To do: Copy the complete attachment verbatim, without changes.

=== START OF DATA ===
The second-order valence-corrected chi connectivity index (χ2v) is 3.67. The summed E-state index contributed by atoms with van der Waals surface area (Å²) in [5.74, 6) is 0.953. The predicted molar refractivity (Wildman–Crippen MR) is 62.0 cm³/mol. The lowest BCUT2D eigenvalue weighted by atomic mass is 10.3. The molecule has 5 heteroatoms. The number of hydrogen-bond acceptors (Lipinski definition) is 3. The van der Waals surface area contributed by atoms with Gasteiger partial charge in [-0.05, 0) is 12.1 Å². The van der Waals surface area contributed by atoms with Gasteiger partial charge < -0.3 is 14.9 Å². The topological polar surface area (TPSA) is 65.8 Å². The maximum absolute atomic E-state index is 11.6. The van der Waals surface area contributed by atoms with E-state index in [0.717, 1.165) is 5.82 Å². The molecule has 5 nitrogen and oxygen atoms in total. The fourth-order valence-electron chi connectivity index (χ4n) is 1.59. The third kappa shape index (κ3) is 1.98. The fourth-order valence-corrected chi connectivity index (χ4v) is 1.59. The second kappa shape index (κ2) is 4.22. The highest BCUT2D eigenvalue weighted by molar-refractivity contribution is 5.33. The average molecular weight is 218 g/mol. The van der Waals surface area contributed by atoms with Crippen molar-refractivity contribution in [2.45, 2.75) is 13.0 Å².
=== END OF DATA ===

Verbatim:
The second-order valence-corrected chi connectivity index (χ2v) is 3.67. The summed E-state index contributed by atoms with van der Waals surface area (Å²) in [5.74, 6) is 0.953. The predicted molar refractivity (Wildman–Crippen MR) is 62.0 cm³/mol. The lowest BCUT2D eigenvalue weighted by atomic mass is 10.3. The molecule has 5 heteroatoms. The number of hydrogen-bond acceptors (Lipinski definition) is 3. The van der Waals surface area contributed by atoms with Gasteiger partial charge in [-0.05, 0) is 12.1 Å². The van der Waals surface area contributed by atoms with Gasteiger partial charge < -0.3 is 14.9 Å². The topological polar surface area (TPSA) is 65.8 Å². The maximum absolute atomic E-state index is 11.6. The van der Waals surface area contributed by atoms with E-state index in [0.717, 1.165) is 5.82 Å². The molecule has 5 nitrogen and oxygen atoms in total. The fourth-order valence-electron chi connectivity index (χ4n) is 1.59. The third kappa shape index (κ3) is 1.98. The fourth-order valence-corrected chi connectivity index (χ4v) is 1.59. The second kappa shape index (κ2) is 4.22. The highest BCUT2D eigenvalue weighted by molar-refractivity contribution is 5.33. The average molecular weight is 218 g/mol. The van der Waals surface area contributed by atoms with Crippen molar-refractivity contribution in [2.45, 2.75) is 13.0 Å².